“Our most important decision in life is our choice of parents.”


 A good friend and colleague just gave birth to her second child. She and her husband are remarkable people! Their children are privileged in every way…and those children will themselves likely grow up to be a blessing to the rest of us throughout their own adult lives. [How do we know this? Well, as we meteorologists like to say, “Persistence is the best forecast.”]

So this notion…that our most important decision in life is our choice of parents…is on my mind today.

In that same spirit, perhaps our second most important decision is our choice of planet. And maybe the third is our choice of a period of history in which to live.

You might want to rearrange these three. Feel free!

But the point is, if you’re reading this, congratulations! You have won life’s lottery! You have chosen well, in all three instances – and the odds were really against you.

With respect to the first, you’ve allowed yourself to be born into a family who cared about you, who could afford to feed, clothe and shelter you, a family who made your health and your education a priority until such time as you could fend for yourself. They made sure you entered an extensive web of contacts and friends and support. They encouraged your interest in the dimensions of life that matter: love, and forgiveness, and intellectual inquiry and courage and responsibility…and much, much more. And so you find yourself today with means: skills, and assets, and options. Not everyone around you is so fortunate, are they? And when you surf the internet or read newspapers or watch TV, you’re aware that a world away, or in other parts of your own country, millions of people are living a hardscrabble existence, desperately seeking water clean enough to drink, the next meal for their kids, protection from gangs or another tribe or foreign armies.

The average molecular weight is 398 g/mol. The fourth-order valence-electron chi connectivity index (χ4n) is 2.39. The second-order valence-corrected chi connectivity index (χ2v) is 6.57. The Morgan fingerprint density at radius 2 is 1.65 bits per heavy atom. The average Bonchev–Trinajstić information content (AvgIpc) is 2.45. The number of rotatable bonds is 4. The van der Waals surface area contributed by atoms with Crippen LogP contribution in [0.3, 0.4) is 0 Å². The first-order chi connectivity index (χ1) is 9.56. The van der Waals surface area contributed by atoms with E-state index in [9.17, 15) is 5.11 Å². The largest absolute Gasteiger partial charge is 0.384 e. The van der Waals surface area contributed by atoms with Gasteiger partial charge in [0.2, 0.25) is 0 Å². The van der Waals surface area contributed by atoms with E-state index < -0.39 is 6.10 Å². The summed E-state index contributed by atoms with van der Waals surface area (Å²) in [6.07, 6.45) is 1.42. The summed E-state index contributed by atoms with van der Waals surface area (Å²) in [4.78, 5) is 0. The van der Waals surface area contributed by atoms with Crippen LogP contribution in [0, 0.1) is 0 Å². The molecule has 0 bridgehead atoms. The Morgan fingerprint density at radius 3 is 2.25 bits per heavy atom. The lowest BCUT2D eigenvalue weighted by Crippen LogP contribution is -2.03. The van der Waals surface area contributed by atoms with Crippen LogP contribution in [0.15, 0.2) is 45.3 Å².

Your chances of being born so fortunate? Hard to estimate with any precision, but let’s say one in seven, or maybe one in ten. You’re among the fortunate billion out of the seven billion of us.